Some people equate investing with gambling. Both present the possibility of gain or loss, but the similarity ends there.

Gambling is a zero-sum game. If five friends play poker and each starts with $100, at the end of the game there will still be only $500 between them. The money got redistributed, but it did not increase. Every win came with a corresponding loss.

If these five friends invested that same $500, they could possibly all gain and no one else would lose. While gambling is always a win-lose proposition, investing, when done right, is a win-win proposition. Investing, when done right, is beneficial to all concerned. Gambling is not.

In the animal kingdom, most interactions are a win-lose proposition. The lion eats, but the lamb dies. When we think only in terms of win-lose, that everything is a zero-sum game, we’re reverting to our animalistic nature. In such a frame of mind, creating win-win situations, where the outcome is beneficial to all concerned, is all but impossible.

People naturally act in their self-interest, but if you view every encounter as a zero-sum game, you will view every encounter as a win-lose situation. That perspective creates confrontation, not cooperation.

Successful people understand that to succeed in the long run, they should strive for win-win whenever possible. They understand when others benefit, be they family, friends, customers, or employees, they benefit, too.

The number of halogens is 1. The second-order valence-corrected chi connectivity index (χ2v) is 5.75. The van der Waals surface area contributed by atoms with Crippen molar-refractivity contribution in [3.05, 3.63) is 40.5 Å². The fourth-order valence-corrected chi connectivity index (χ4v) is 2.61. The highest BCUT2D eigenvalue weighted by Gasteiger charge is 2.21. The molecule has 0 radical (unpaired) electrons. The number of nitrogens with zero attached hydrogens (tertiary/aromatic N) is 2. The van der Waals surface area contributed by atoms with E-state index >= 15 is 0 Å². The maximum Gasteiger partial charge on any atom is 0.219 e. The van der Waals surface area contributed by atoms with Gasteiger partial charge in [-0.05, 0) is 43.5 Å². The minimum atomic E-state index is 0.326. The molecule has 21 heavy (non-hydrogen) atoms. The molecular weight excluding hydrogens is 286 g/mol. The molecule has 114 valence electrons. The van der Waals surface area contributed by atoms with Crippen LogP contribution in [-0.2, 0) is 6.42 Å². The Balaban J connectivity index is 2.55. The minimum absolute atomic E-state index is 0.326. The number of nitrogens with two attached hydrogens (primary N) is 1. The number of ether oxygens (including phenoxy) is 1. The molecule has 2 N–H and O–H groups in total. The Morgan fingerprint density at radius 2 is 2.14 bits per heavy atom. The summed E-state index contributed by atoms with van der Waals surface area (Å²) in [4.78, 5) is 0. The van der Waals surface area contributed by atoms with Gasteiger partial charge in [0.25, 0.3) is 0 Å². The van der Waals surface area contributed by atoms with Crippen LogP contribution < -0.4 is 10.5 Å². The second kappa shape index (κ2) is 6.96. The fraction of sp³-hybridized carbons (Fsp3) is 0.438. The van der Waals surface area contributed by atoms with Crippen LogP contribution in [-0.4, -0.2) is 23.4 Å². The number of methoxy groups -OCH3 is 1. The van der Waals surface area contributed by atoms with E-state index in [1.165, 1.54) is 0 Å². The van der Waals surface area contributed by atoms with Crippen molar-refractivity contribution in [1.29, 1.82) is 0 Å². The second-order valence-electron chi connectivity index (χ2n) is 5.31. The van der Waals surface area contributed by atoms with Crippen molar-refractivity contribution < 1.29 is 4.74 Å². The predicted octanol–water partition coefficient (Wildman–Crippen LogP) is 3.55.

There will be situations when not everyone involved will be able to benefit. There will be situations when everyone will not benefit equally. It’s not necessary for everyone to benefit equally; it’s necessary to try to spread the benefits equitably, which harkens back to “Is it fair to all concerned?”

“Will it be beneficial to me?’ is not only selfish, but short- sighted. People with that attitude don’t produce loyalty in others. Others will abandon such a person the minute a better option comes along, which it always does. It’s a losing gamble.

“Will it be beneficial to all concerned?” may require more effort and be less profitable in the short run. But in the long run, benefitting everyone concerned creates respect and loyalty that pays huge dividends. It’s a winning investment.